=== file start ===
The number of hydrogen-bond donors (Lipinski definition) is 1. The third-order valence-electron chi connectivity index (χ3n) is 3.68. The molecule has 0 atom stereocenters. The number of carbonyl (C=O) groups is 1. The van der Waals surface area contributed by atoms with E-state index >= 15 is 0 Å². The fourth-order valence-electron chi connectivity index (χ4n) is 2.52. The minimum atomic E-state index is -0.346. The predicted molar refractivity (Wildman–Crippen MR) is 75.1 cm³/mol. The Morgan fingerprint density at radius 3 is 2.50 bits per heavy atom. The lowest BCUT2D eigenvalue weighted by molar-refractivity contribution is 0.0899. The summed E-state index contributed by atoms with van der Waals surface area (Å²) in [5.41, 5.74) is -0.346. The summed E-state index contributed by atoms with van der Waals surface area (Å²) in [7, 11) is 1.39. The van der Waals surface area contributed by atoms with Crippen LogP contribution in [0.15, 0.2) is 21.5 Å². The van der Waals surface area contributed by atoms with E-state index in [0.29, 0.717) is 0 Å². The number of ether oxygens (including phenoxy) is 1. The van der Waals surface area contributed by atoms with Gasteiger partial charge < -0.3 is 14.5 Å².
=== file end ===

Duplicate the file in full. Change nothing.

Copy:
The number of hydrogen-bond donors (Lipinski definition) is 1. The third-order valence-electron chi connectivity index (χ3n) is 3.68. The molecule has 0 atom stereocenters. The number of carbonyl (C=O) groups is 1. The van der Waals surface area contributed by atoms with E-state index >= 15 is 0 Å². The fourth-order valence-electron chi connectivity index (χ4n) is 2.52. The minimum atomic E-state index is -0.346. The predicted molar refractivity (Wildman–Crippen MR) is 75.1 cm³/mol. The Morgan fingerprint density at radius 3 is 2.50 bits per heavy atom. The lowest BCUT2D eigenvalue weighted by molar-refractivity contribution is 0.0899. The summed E-state index contributed by atoms with van der Waals surface area (Å²) in [5.41, 5.74) is -0.346. The summed E-state index contributed by atoms with van der Waals surface area (Å²) in [7, 11) is 1.39. The van der Waals surface area contributed by atoms with Crippen LogP contribution in [0.15, 0.2) is 21.5 Å². The van der Waals surface area contributed by atoms with E-state index in [0.29, 0.717) is 0 Å². The number of ether oxygens (including phenoxy) is 1. The van der Waals surface area contributed by atoms with Gasteiger partial charge < -0.3 is 14.5 Å².